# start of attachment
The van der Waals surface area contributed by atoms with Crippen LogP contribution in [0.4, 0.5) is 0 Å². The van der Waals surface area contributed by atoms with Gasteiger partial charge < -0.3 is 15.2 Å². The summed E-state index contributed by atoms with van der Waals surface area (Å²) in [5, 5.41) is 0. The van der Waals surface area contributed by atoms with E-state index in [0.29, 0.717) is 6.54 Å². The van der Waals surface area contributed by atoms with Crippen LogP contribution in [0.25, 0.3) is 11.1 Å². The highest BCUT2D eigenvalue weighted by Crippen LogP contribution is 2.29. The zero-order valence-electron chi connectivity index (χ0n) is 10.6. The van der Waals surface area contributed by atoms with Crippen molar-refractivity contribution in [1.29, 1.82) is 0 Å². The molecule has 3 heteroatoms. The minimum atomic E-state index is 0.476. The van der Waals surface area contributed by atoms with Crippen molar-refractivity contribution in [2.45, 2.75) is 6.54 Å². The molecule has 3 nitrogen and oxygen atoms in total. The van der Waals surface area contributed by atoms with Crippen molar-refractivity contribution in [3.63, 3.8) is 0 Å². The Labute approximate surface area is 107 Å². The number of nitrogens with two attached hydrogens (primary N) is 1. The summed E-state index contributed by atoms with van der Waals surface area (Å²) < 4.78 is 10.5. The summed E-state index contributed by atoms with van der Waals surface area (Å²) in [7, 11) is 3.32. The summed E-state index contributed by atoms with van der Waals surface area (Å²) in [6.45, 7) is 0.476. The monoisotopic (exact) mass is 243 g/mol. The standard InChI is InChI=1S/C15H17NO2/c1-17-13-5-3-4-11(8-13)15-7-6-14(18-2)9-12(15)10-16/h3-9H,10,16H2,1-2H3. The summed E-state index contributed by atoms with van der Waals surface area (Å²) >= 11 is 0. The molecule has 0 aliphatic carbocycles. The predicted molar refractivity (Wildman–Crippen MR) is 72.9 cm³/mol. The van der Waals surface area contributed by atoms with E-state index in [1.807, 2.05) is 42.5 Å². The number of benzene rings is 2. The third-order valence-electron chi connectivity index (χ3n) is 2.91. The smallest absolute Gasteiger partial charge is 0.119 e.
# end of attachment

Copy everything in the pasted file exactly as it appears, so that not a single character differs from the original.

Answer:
The van der Waals surface area contributed by atoms with Crippen LogP contribution in [0.4, 0.5) is 0 Å². The van der Waals surface area contributed by atoms with Gasteiger partial charge < -0.3 is 15.2 Å². The summed E-state index contributed by atoms with van der Waals surface area (Å²) in [5, 5.41) is 0. The van der Waals surface area contributed by atoms with E-state index in [0.29, 0.717) is 6.54 Å². The van der Waals surface area contributed by atoms with Crippen LogP contribution in [0.25, 0.3) is 11.1 Å². The highest BCUT2D eigenvalue weighted by Crippen LogP contribution is 2.29. The zero-order valence-electron chi connectivity index (χ0n) is 10.6. The van der Waals surface area contributed by atoms with Crippen molar-refractivity contribution in [1.29, 1.82) is 0 Å². The molecule has 3 heteroatoms. The minimum atomic E-state index is 0.476. The van der Waals surface area contributed by atoms with Crippen molar-refractivity contribution in [2.45, 2.75) is 6.54 Å². The molecule has 3 nitrogen and oxygen atoms in total. The van der Waals surface area contributed by atoms with Crippen molar-refractivity contribution in [3.63, 3.8) is 0 Å². The Labute approximate surface area is 107 Å². The number of nitrogens with two attached hydrogens (primary N) is 1. The summed E-state index contributed by atoms with van der Waals surface area (Å²) < 4.78 is 10.5. The summed E-state index contributed by atoms with van der Waals surface area (Å²) in [7, 11) is 3.32. The summed E-state index contributed by atoms with van der Waals surface area (Å²) in [6.45, 7) is 0.476. The monoisotopic (exact) mass is 243 g/mol. The standard InChI is InChI=1S/C15H17NO2/c1-17-13-5-3-4-11(8-13)15-7-6-14(18-2)9-12(15)10-16/h3-9H,10,16H2,1-2H3. The summed E-state index contributed by atoms with van der Waals surface area (Å²) >= 11 is 0. The molecule has 0 aliphatic carbocycles. The predicted molar refractivity (Wildman–Crippen MR) is 72.9 cm³/mol. The van der Waals surface area contributed by atoms with E-state index in [1.807, 2.05) is 42.5 Å². The number of benzene rings is 2. The third-order valence-electron chi connectivity index (χ3n) is 2.91. The smallest absolute Gasteiger partial charge is 0.119 e.